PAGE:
In a paper published in Frontiers in Endocrinology, researchers have shown that transplanted young ovarian tissue improves the immune function of old recipient mice even if they are hormone-depleted .
Not just a reproductive matter
Although women generally live longer than men, women spend almost half of their lives in poorer health due to reproductive decline, which starts when women are in their 30s and culminates in menopause, i.e. ovarian failure, at roughly 50 years of age.
Menopause is associated with increased frailty and risks of developing various diseases, including osteoporosis and cardiovascular diseases. Moreover, premature ovarian failure, prior to 40 years of age, increases mortality rates.
Given that early menopause predicts shorter life expectancy , therapeutics aimed at slowing down or reversing reproductive aging are urgently needed. Fortunately, biotech startups eager to tackle this issue are emerging.
Currently, hormone replacement therapy, which consists mostly of estrogen, is the main menopause management option, but the outcomes depend greatly on several factors, including when it is initiated . It seems that the reduced hormone levels observed in menopause are just half of the story.
Indeed, targeting the hallmarks of aging instead of manipulating sex hormone levels has already proved to be effective for reversing ovarian aging in mice. Similarly, in this paper, the researchers show that the physiological benefits observed in post-reproductive mice that receive young ovary transplants are estradiol-independent.
Immunity and ovaries
The researchers focused on the association between immunosenescence, particularly the decline of naïve T-cells, and reproductive failure in mice.
With aging, the number of naïve T-cells, which respond to new pathogens, declines, while the number of memory T-cells increases. As a result, the immune system cannot respond adequately to novel bacteria and viruses.
There is some experimental evidence regarding a connection between ovaries and immune function in mice: surgically removing ovaries leads to pathological changes in glands that are crucial for the normal functioning of the immune system.
In this paper, the researchers summarized their findings on transplanting ovaries from young, 60-day-old mice to old, post-reproductive mice. They show that the treatment reversed naïve T-cell decline and improved several health parameters. Interestingly, the treatment did not affect the thymus, suggesting that other beneficial factors are at play.
An unexpected turn
The assumption was that the transplanted young ovaries rejuvenate old mice because of their ability to increase estrogen levels. To confirm this, the researchers depleted young ovaries of hormones and then transplanted those ovaries into the old mice.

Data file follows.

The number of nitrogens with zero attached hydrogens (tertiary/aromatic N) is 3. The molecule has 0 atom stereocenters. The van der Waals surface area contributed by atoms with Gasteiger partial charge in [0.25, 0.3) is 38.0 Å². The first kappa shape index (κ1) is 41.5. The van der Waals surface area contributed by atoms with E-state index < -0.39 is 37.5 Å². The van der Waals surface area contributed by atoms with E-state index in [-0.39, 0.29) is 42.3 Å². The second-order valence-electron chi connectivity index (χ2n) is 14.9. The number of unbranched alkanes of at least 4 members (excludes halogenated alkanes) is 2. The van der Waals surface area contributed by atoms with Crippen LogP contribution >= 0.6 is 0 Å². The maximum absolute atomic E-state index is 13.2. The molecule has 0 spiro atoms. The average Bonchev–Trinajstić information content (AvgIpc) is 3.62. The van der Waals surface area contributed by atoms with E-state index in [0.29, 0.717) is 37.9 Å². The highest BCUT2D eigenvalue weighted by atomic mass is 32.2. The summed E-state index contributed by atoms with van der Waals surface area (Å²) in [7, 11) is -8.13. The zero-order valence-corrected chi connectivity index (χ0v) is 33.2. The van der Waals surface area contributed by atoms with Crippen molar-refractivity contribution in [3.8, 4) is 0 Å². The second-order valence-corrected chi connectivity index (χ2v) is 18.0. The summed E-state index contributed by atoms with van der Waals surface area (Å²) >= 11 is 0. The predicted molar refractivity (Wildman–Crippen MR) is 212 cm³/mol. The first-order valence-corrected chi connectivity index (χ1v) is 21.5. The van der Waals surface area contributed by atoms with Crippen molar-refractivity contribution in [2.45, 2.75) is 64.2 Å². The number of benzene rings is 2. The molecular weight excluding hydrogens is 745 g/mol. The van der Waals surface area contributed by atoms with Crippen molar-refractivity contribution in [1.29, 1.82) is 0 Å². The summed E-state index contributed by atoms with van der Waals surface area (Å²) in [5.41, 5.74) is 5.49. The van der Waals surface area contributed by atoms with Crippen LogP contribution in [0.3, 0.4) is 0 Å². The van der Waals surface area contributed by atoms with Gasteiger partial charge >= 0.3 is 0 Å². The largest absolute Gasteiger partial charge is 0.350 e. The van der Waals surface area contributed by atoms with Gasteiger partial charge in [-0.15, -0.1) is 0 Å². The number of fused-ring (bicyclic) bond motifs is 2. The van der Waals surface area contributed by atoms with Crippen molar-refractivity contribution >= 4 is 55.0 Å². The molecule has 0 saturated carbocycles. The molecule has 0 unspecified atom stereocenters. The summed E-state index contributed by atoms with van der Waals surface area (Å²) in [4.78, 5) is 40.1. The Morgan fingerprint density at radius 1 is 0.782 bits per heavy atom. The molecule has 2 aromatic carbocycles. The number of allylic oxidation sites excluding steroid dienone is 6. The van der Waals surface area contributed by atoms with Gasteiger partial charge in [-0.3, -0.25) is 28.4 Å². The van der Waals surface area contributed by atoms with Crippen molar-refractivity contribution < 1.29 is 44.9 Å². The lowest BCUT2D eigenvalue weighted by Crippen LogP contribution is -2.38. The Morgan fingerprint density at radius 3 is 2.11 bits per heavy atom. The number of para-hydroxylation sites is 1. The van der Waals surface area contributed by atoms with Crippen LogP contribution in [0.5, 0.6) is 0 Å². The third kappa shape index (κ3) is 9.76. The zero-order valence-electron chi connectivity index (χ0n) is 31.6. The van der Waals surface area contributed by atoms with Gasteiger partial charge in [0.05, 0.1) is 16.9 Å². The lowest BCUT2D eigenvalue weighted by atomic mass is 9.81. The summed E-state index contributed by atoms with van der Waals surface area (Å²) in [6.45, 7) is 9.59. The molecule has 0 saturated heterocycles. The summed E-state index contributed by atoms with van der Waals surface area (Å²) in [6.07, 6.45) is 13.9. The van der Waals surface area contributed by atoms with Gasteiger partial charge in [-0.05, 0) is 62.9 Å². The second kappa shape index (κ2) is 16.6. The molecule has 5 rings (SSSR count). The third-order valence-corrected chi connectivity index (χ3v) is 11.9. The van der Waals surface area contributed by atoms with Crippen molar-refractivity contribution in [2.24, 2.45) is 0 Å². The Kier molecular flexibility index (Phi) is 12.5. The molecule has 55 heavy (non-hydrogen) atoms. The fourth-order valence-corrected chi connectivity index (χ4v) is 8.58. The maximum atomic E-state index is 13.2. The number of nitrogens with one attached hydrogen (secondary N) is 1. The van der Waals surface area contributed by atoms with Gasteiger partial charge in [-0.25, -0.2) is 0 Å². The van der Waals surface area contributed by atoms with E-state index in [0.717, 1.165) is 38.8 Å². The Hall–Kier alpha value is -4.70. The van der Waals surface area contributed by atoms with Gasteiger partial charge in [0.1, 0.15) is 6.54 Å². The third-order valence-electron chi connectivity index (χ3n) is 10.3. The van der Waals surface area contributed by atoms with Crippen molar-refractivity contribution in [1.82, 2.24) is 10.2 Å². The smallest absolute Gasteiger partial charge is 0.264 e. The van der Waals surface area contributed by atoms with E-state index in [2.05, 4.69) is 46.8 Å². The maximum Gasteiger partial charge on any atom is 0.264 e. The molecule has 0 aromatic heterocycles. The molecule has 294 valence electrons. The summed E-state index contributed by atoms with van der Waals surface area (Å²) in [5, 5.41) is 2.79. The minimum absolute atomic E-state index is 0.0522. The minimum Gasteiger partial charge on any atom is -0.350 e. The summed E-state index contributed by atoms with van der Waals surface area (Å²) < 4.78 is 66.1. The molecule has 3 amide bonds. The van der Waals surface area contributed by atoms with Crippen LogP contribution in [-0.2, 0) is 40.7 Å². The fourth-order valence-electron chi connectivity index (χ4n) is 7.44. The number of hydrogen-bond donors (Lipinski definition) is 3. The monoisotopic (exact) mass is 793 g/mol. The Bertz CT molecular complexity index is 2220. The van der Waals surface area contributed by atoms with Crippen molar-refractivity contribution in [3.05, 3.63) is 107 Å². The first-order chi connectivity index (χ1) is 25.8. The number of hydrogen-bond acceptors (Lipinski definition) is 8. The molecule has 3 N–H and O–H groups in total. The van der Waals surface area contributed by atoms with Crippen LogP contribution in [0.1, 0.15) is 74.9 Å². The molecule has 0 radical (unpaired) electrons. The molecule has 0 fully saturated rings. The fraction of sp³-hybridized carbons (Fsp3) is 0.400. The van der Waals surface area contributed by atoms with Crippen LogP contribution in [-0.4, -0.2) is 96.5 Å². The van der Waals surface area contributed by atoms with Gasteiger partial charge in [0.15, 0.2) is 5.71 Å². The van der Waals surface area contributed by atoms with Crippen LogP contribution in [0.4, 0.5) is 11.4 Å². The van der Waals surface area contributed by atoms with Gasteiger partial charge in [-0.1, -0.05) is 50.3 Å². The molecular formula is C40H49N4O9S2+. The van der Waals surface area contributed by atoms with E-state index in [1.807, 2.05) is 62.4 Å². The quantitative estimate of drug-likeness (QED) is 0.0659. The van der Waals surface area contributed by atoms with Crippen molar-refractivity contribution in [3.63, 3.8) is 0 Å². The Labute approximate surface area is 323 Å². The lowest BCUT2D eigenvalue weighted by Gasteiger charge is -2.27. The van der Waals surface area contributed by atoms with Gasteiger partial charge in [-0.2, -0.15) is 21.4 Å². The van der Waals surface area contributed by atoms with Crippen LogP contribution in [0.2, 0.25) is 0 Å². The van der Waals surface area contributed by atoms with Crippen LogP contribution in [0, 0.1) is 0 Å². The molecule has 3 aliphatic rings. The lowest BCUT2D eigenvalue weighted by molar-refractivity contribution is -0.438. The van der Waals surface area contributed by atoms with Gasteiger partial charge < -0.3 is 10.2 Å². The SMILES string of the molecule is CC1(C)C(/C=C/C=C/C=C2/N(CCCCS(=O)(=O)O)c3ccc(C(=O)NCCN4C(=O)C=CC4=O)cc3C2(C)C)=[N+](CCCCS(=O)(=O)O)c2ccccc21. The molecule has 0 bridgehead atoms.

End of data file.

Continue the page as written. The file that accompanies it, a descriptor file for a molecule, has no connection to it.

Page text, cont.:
Surprisingly, the recipient mice demonstrated even better recovery of naïve T-cells compared to old mice that received fully functional young ovaries. Moreover, a similar effect was observed when the researchers transplanted only somatic cells isolated from young ovaries into the ovaries of post-reproductive mice.
The researchers then measured estradiol levels in mice transplanted with young ovaries, mice transplanted with hormone-depleted young ovaries, mice transplanted with isolated young ovarian somatic cells, and age-matched controls. Estradiol levels were low in all of these groups.
Therefore, exposing post-reproductive mice to young ovarian tissue is enough to improve their T-cell function. This suggests that the restoration of immune function depends on ovarian-dependent factors other than estradiol levels.
Apparently, the influence of ovarian function on immune function may be an indirect effect, likely moderated by other physiological functions. Estradiol is significantly reduced in post-reproductive females, but was not increased in post-reproductive females that received new ovaries, suggesting an estradiol-independent, but ovarian-dependent influence on immune function. Further evidence for an estradiol-independent influence includes the restoration of immune function through the transplantation of young ovaries depleted of follicles and through the injection of isolated ovarian somatic cells into the senescent ovaries of old mice.
This research, although done in mice, provides a hint as to why hormone replacement therapy alone is not enough to rejuvenate the reproductive system of females. It opens up a venue to explore estradiol-independent factors that could be effective at postponing or reversing reproductive failure first in animal models, and, finally, in women.
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 King TL, Bryner BS, Underwood KB, Walters MR, Zimmerman SM, Johnson NK et al. Estradiol-independent restoration of T-cell function in post-reproductive females. Front Endocrinol 2023; 14: 1066356.
 Asllanaj E, Bano A, Glisic M, Jaspers L, Ikram MA, Laven JSE et al. Age at natural menopause and life expectancy with and without type 2 diabetes. Menopause 2019; 26: 387–394.
 Flores VA, Pal L, Manson JE. Hormone Therapy in Menopause: Concepts, Controversies, and Approach to Treatment. Endocr Rev 2021; 42: 720–752.
February 20, 2023
It’s probably that replacement with “young” tissue matters more than hormones. Human experiments (clinical trials) of hormone replacement have been fraught with hazardous outcomes and no extension of longevity. High estrogen in older women via artificial means (HRT) causes cancer, stroke, and dementia. It also fails to do the obvious – make the woman premenopausal again. All it does is bathe aging cells with levels of hormones they are no longer equipped to handle.
Young women are healthier than older women because they’re YOUNGER, not because of high estrogen.
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